Freshmen get a taste of chemistry — through chocolate
From the April 9, 2007, Princeton Weekly Bulletin
Stefan Bernhard passes around another small dish covered with shards of a familiar dusky substance and directs his 12 freshmen to make a scientific observation about them.
"Let a piece dissolve in your mouth, and compare how the residue feels and tastes," he says — a bit indistinctly, for he is already making his own observations along with the group. A baker's dozen mouths swirl first with melting confection, then with words to describe it.
"It's not as grainy as the first one," someone volunteers. "Denser too, and it breaks more crisply," another says. "Ah, that's the 'snap,' that's what we want," says Bernhard, who then launches into a tasty disquisition on a few details of chocolate-making, a process he learned intimately while growing up in Switzerland, years before joining Princeton's chemistry department.
"I worked in a chocolate factory for three years as a teenager, and discovered there is a lot of chemistry involved in producing high-quality chocolate," said Bernhard, now an assistant professor. "When my colleague Rob L'Esperance heard about my background, he said, 'You have to teach a course on this.'"
Bernhard is now teaching a Richard L. Smith '70 Freshman Seminar on "The Chemistry of Chocolate" for the second time, leading first-year students through many of the same scientific tests he performed when he was about their age. Each Wednesday, after spending a few minutes in the lab placing flasks of solid chocolate into a heater for melting, the group gathers in a classroom to attune their taste buds to one aspect of chocolate's character — how evenly its fats have crystallized, for example, or how large the solid particles it contains are — before returning to the lab to explore the chemistry behind this aspect of their favorite food.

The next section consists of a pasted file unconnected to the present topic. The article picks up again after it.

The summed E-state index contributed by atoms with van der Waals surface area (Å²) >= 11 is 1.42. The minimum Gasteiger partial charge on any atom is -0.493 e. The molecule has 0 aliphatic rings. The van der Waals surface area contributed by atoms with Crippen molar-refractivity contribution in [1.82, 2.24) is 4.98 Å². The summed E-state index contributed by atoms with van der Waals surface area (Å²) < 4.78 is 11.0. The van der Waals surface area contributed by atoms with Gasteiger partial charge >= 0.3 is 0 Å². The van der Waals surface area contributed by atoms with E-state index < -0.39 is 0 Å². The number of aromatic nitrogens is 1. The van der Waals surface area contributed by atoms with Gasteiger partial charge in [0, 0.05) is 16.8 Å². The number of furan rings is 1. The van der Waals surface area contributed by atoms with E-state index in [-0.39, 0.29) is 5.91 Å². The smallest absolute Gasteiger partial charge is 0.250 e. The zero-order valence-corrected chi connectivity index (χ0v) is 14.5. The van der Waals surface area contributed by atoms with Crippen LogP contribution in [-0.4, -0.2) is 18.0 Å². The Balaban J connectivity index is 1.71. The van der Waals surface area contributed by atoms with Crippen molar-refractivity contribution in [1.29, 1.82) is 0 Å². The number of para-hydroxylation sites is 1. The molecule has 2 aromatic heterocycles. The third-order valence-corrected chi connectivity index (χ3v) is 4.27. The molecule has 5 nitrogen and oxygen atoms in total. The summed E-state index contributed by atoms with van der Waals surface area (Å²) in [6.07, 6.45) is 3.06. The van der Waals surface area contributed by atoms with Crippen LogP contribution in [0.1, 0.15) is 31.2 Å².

"I'm basically a chocoholic," said freshman Julie Dickerson. "But since I know I want to go into the humanities, this is a good way to learn some science."
On this particular day, she and her classmates dissolved the fats in the melted chocolate with liquid hexane, then poured the solution through a sieve to determine the size of its particles of cacao — the South American bean from which chocolate is made. The smaller the particles, Bernhard explained, the less gritty the chocolate feels on the tongue.
"I'm trying to provide an attraction to science for students who might not otherwise be interested," he said. Indeed, nearly all of the students are leaning toward nonscientific majors, but the attraction is definitely working: The course has had several times as many applicants as he has had seats available.
Bernhard said he tries to provide just the right mix of hard science and fun, which naturally includes the finer points of chocolate tasting. Though he enforces a no-snacking rule in the lab and only provides about half a bar per week for tasting, he knows he needs to issue a disclaimer.
"I tell them right at the beginning I'm not responsible for any pounds they gain from taking the class," he said.